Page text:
We are great at creating plausible excuses and placing blame – no time to work out, the shift I work and stress at work make me eat poorly, and I need the overtime to help support my family. We want to create the experience of a better life; we just don’t do the follow-up and follow-through to make it a reality.

Community Police Relations should not be a New Year’s resolution. CPR should be more like wedding vows, in good times and bad, without the divorce option. And, this is a two way street. It is not acceptable for one party in a relationship to expect or demand all the good things and to throw the other party under the bus during the bad times.

CPR is not a 50-50 relationship. It is a 100-100 relationship.  Each side has to give 100%, all the time. Does the community want a police department to only give their best to protect and serve them 50% of the time? Do police departments only want the support of the community 50% of the time? Show me a marriage that is 50-50 and I’ll show you an unhappy relationship and a divorce in the making. A community police relationship that is 50-50 is doomed to failure.

Do I have all the answers? The answer is still – nope. I only have my experiences to rely on. Yours are probably much different, with different players, different needs. I will share with you want I know works – at work, at home, in the community.

Renewal is a process, not a single event. The process cannot be threatening, too structured or complicated. The process cannot be solely dependent on one person’s leadership style or skills – or lack of skills. Most importantly, if you renew individuals you will renew the department as an organization and the community as a whole. Start with yourself.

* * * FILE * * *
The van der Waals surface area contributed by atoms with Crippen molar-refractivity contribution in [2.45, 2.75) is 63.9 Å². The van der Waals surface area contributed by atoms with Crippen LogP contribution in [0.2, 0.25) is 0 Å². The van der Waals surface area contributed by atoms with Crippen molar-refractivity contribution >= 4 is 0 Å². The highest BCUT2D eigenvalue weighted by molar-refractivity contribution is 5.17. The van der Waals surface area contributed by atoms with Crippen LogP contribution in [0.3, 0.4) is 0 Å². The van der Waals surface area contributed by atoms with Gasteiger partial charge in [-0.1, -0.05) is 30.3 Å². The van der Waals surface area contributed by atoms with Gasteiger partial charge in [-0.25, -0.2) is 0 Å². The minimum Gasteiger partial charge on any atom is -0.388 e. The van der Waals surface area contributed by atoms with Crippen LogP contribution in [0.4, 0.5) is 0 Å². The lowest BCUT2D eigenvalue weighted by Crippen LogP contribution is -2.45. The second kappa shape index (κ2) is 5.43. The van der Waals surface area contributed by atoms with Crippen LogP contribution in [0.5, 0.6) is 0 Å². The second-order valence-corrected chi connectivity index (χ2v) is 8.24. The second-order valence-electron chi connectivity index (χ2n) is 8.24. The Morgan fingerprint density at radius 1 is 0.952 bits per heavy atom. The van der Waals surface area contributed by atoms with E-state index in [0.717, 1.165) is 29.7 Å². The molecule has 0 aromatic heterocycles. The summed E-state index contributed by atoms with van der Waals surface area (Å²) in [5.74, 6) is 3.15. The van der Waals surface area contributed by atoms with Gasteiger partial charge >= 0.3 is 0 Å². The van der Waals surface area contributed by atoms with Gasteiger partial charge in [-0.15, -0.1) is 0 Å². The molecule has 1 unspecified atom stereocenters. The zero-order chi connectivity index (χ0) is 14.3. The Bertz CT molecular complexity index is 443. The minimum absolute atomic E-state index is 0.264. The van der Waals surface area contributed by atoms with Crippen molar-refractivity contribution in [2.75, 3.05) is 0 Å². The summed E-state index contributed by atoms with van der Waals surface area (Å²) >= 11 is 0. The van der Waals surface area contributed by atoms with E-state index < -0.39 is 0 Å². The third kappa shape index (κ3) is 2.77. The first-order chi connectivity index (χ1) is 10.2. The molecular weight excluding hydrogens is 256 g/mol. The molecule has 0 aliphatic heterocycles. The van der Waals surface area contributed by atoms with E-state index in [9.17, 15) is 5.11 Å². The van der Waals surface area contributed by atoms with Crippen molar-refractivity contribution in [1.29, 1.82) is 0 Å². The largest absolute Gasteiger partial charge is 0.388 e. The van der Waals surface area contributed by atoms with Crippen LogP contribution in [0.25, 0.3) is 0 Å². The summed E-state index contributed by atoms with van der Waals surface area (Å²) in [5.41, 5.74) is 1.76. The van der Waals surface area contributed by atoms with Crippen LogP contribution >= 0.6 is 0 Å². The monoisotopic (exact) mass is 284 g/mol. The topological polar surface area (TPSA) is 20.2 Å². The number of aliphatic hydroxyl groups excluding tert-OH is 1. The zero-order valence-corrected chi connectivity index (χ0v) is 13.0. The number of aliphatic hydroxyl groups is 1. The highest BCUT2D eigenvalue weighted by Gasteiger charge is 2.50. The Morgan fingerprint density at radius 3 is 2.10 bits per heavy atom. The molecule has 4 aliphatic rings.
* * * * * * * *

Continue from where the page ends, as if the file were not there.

If you engage in this process will things magically get better for everyone, all the time? No. Some people will refuse to change, people who will always play the blame game.  Some people will always hate the other side, both citizen and cop haters.

You will have to deal with these people on an individual basis as the situations arise.  Don’t write off the whole community or department based on the attitude of a few. If they are the north end of a south bound horse, either turn the horse around or cut it lose and move on.

The best process I know and try to apply every day, in every situation is this simple:

Am I doing:

The right thing?

At the right time?

In the right way?

And, for the right reasons?

This approach is not threatening, too structured or complicated. It places the responsibility of my actions and responses on me. The answers to each question are not dependent on what someone else is doing, thinking or scheming. And each question forces me to consider the other person first.

They are questions you can ask of the folks you work with or supervise. They are questions you can ask people on the calls you take or at community meetings. They are questions the community can ask you. Your answers can build and maintain relationships – in good times and bad. What are your answers?

Pat Welsh is the Founder and President of PJ Welsh and Associates, LLC.  Mr. Welsh retired in April 2012, as Major, West Patrol Operations Division of the Dayton Police Department. He was recognized throughout his 26 year career in Patrol, Narcotics, and Investigations by such groups as the FBI, the United States Secret Service, the National Police Athletic League, and the Dayton Police Department. A graduate of the FBINA and Police Executive Leadership College, Mr. Welsh specializes in leadership training, keynote speaking, coaching and expert witness services.  Mr. Welsh is also a Certified Team Member of the John C. Maxwell Group. Visit www.CourtSurvival.com for more information or contact Mr. Welsh at [email protected], if you would like to learn more about how he can bring coaching, training or keynote speaking events to your agency or company.